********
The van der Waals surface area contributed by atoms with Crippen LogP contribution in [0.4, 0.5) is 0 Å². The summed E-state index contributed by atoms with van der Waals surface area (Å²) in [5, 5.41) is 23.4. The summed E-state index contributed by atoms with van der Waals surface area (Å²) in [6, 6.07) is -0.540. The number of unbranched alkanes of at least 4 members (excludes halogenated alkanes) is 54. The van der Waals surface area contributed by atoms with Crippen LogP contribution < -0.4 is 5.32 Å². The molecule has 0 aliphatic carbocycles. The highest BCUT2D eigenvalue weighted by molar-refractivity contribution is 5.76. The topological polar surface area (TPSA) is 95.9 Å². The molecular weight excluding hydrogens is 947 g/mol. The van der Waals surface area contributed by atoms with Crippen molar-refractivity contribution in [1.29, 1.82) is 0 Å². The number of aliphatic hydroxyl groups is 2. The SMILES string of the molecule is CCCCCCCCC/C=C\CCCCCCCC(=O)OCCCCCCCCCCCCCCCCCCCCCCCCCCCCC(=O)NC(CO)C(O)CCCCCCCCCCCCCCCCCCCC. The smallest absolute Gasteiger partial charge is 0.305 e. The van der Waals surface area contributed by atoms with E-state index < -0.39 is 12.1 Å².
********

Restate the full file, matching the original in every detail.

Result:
The van der Waals surface area contributed by atoms with Crippen LogP contribution in [0.4, 0.5) is 0 Å². The summed E-state index contributed by atoms with van der Waals surface area (Å²) in [5, 5.41) is 23.4. The summed E-state index contributed by atoms with van der Waals surface area (Å²) in [6, 6.07) is -0.540. The number of unbranched alkanes of at least 4 members (excludes halogenated alkanes) is 54. The van der Waals surface area contributed by atoms with Crippen LogP contribution < -0.4 is 5.32 Å². The molecule has 0 aliphatic carbocycles. The highest BCUT2D eigenvalue weighted by molar-refractivity contribution is 5.76. The topological polar surface area (TPSA) is 95.9 Å². The molecular weight excluding hydrogens is 947 g/mol. The van der Waals surface area contributed by atoms with Crippen molar-refractivity contribution in [1.29, 1.82) is 0 Å². The number of aliphatic hydroxyl groups is 2. The SMILES string of the molecule is CCCCCCCCC/C=C\CCCCCCCC(=O)OCCCCCCCCCCCCCCCCCCCCCCCCCCCCC(=O)NC(CO)C(O)CCCCCCCCCCCCCCCCCCCC. The smallest absolute Gasteiger partial charge is 0.305 e. The van der Waals surface area contributed by atoms with E-state index < -0.39 is 12.1 Å².